Nature of Tysons contracts gives company flexibility, it said

Nature of Tyson's contracts gives company flexibility, it said

US meat giant Tyson Foods has expressed confidence it can push through the higher grain costs it expects to incur after the severe drought in the country.

President and CEO Donnie Smith said Tyson's commodity bill was "covered" until the end of September but insisted the company would "definitely" need to increase prices to cover a spike in feed costs later in the year as it felt the effect of rising corn and soybean costs.

Speaking after Tyson filed its third-quarter results, Smith said the drought would "pressure earnings" in its next financial year. However, he said Tyson still expected "solid" profits next year and said price increases would support the company's profitability.

COO Jim Lochner said the nature of Tyson's contracts would help the company push through higher costs.

"Over the past couple of years, we have substantially reduced the number of fixed-price contracts we have with customers and currently have less than 15% of our poultry volume in annual fixed-price contracts," Lochner told analysts. "The vast majority of our contracts are tied to specific markets or allow for conversations above adjusting prices to move prices to offset higher inputs. And we will continue to push for even more of these types of contracts."

A spike in the cost of corn and soybeans, two of the main elements of animal feed, was also likely to see the US meat sector scale back production, Lochner explained. "I believe the supply will begin to rationalise as well, making it easier for us to have those pricing conversations," Lochner said.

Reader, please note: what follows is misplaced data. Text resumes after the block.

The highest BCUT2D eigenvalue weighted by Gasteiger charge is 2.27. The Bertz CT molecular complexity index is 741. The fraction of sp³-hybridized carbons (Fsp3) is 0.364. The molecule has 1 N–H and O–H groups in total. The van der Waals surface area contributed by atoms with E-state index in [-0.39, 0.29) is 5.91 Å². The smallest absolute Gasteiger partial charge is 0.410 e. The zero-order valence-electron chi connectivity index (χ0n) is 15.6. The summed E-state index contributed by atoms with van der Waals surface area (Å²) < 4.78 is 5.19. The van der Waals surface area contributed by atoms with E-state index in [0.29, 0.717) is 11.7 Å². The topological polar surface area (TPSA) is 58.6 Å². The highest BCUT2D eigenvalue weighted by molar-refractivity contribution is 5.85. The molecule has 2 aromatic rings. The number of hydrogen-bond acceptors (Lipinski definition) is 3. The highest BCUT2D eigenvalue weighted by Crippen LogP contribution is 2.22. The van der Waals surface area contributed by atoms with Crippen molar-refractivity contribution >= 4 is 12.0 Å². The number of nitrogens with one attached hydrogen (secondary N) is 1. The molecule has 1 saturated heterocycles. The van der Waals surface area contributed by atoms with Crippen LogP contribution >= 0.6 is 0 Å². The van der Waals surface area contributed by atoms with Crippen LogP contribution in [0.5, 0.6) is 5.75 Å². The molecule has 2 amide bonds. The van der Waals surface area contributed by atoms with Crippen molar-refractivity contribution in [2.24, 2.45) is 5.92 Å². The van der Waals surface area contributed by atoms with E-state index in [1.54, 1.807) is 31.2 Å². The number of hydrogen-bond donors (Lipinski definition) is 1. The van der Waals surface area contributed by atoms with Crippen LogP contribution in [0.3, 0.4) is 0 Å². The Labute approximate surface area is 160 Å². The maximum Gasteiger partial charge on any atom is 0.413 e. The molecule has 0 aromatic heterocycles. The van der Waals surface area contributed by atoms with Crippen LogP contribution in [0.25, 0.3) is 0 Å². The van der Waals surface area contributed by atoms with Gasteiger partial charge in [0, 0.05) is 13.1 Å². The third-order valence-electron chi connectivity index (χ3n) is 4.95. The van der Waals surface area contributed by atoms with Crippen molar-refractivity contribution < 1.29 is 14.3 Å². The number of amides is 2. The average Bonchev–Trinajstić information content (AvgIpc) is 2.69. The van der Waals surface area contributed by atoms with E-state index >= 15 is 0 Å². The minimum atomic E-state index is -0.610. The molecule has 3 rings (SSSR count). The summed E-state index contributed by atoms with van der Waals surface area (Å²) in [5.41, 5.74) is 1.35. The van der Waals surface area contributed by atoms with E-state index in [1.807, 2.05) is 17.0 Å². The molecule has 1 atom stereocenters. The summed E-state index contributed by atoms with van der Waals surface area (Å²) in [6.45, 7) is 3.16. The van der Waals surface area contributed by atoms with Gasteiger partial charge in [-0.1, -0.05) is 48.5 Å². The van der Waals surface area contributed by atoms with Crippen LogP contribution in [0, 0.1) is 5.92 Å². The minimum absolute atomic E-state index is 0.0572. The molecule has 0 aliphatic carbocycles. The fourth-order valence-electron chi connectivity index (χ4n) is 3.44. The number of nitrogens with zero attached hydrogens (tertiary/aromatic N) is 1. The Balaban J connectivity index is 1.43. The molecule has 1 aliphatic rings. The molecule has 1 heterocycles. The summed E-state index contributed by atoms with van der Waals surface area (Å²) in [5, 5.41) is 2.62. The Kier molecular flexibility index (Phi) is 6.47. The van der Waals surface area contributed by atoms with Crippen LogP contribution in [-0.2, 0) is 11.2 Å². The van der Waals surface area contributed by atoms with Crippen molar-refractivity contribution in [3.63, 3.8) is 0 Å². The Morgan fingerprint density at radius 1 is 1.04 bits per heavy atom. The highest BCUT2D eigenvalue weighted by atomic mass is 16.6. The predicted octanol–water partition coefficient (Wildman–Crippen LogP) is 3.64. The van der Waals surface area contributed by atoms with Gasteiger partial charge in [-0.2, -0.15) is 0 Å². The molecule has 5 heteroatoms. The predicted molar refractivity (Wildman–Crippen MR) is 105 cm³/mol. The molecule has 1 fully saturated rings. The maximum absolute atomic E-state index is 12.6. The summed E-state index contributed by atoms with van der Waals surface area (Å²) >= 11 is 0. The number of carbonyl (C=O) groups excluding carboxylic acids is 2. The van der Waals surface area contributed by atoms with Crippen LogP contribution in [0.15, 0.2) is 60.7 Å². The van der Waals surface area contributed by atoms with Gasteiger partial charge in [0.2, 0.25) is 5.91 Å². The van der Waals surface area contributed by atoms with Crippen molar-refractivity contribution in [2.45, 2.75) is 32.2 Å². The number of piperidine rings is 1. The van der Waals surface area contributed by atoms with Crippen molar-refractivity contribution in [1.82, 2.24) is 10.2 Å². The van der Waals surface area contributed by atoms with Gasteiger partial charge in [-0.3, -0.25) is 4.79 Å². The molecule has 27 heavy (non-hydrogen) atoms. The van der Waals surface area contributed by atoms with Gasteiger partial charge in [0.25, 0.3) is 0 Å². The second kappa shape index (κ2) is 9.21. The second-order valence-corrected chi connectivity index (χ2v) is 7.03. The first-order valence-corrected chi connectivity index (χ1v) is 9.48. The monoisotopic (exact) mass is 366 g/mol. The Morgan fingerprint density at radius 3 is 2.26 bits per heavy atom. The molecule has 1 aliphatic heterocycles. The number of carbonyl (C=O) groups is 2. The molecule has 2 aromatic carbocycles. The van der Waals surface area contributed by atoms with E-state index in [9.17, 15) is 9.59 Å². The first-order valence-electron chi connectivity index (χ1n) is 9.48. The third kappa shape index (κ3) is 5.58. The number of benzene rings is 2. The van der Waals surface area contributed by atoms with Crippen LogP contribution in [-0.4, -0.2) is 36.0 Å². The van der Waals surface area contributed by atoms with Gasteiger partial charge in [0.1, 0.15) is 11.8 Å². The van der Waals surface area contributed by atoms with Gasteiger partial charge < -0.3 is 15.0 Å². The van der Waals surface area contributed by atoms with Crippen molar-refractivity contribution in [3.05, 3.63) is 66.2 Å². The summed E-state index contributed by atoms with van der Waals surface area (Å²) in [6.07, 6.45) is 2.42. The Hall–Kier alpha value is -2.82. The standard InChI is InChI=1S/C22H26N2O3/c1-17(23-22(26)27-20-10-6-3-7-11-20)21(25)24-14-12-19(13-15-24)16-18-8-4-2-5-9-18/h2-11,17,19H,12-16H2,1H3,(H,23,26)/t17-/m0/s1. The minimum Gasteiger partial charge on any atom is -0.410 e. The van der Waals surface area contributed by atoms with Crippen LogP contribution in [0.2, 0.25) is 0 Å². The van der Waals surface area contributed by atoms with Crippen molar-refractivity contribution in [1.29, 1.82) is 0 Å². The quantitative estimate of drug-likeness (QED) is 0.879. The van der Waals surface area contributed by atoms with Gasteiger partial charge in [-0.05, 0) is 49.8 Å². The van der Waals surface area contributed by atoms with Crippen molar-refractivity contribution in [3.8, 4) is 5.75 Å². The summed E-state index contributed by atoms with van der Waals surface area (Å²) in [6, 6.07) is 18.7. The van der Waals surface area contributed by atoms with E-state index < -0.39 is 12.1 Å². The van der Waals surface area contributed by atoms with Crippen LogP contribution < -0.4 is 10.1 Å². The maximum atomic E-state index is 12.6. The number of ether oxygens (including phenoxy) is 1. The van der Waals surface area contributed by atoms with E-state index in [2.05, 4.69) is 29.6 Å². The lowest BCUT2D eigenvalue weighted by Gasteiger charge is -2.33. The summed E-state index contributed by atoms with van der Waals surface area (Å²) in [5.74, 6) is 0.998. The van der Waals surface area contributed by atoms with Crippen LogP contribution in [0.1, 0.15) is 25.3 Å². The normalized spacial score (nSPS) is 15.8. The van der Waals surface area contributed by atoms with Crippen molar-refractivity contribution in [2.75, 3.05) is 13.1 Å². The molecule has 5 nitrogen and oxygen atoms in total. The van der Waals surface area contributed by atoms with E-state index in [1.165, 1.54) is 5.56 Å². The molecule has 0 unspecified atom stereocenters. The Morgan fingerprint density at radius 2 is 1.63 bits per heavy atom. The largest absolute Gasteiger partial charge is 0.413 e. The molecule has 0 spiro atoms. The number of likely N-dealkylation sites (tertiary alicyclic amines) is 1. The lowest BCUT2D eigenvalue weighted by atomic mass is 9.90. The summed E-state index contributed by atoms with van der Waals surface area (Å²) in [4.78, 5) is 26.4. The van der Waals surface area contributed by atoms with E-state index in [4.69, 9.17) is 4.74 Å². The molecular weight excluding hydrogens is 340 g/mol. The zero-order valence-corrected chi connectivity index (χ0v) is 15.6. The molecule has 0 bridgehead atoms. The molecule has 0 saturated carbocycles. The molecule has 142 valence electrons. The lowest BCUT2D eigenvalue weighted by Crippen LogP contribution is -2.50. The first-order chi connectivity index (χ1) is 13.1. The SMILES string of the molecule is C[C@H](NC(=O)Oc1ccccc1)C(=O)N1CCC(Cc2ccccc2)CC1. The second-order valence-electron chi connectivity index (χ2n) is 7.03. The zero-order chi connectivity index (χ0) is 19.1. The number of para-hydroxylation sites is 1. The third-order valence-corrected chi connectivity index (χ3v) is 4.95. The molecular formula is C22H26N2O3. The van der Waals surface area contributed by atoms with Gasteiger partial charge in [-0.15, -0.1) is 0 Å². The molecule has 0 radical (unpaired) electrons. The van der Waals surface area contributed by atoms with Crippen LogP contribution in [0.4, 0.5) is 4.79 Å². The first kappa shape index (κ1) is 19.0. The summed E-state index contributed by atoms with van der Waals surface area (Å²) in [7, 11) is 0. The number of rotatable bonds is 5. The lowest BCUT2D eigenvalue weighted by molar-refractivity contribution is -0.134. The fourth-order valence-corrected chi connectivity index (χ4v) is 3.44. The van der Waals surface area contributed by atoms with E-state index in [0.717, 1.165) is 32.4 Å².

Tyson, however, insisted it would stick to its current production plan after a year in which it cut output 6-8%. "Now, things may change depending on what grain does or something like that. But currently, we don't have any plans to change our production because we're producing well below our demand today," Smith said.

The comments from Tyson were keenly watched given its presence in a number meat sectors and government forecasts that retail prices could rise across categories next year.

Two weeks ago, the US Department of Agriculture said the drought could lead to higher retail prices for beef, pork, poultry, and dairy products "later this year and into 2013".

The warning from the USDA prompted headlines across the media. Tyson's Lochner said media coverage of the issue could mean consumers are better prepared for the prospect of higher prices.

"One interesting thing that's going on this year with the drought, there's been so much communication out in the popular press about expecting higher prices because of a reduced corn crop. And so I do think that at least we'll start to see some acceptance and maybe a little less demand destruction," Lochner said.